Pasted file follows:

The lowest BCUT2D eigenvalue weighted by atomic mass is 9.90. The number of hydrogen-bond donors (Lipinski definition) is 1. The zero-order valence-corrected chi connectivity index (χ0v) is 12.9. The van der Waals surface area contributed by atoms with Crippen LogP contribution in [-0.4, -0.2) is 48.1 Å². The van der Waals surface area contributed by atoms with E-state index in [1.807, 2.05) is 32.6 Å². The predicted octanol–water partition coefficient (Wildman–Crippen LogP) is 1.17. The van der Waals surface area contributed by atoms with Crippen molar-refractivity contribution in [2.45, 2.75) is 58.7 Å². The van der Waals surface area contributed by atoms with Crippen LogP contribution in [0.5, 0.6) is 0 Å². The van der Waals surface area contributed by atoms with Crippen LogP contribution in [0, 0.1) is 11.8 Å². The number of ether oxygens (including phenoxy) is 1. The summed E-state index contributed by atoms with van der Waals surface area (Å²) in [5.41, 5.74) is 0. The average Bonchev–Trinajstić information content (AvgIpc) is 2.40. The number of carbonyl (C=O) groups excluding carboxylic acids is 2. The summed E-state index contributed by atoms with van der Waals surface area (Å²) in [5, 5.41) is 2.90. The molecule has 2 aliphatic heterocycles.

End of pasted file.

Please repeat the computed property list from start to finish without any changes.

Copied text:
The lowest BCUT2D eigenvalue weighted by atomic mass is 9.90. The number of hydrogen-bond donors (Lipinski definition) is 1. The zero-order valence-corrected chi connectivity index (χ0v) is 12.9. The van der Waals surface area contributed by atoms with Crippen LogP contribution in [-0.4, -0.2) is 48.1 Å². The van der Waals surface area contributed by atoms with E-state index in [1.807, 2.05) is 32.6 Å². The predicted octanol–water partition coefficient (Wildman–Crippen LogP) is 1.17. The van der Waals surface area contributed by atoms with Crippen molar-refractivity contribution in [2.45, 2.75) is 58.7 Å². The van der Waals surface area contributed by atoms with Crippen LogP contribution in [0.5, 0.6) is 0 Å². The van der Waals surface area contributed by atoms with Crippen LogP contribution in [0, 0.1) is 11.8 Å². The number of ether oxygens (including phenoxy) is 1. The summed E-state index contributed by atoms with van der Waals surface area (Å²) in [5.41, 5.74) is 0. The average Bonchev–Trinajstić information content (AvgIpc) is 2.40. The number of carbonyl (C=O) groups excluding carboxylic acids is 2. The summed E-state index contributed by atoms with van der Waals surface area (Å²) in [5, 5.41) is 2.90. The molecule has 2 aliphatic heterocycles.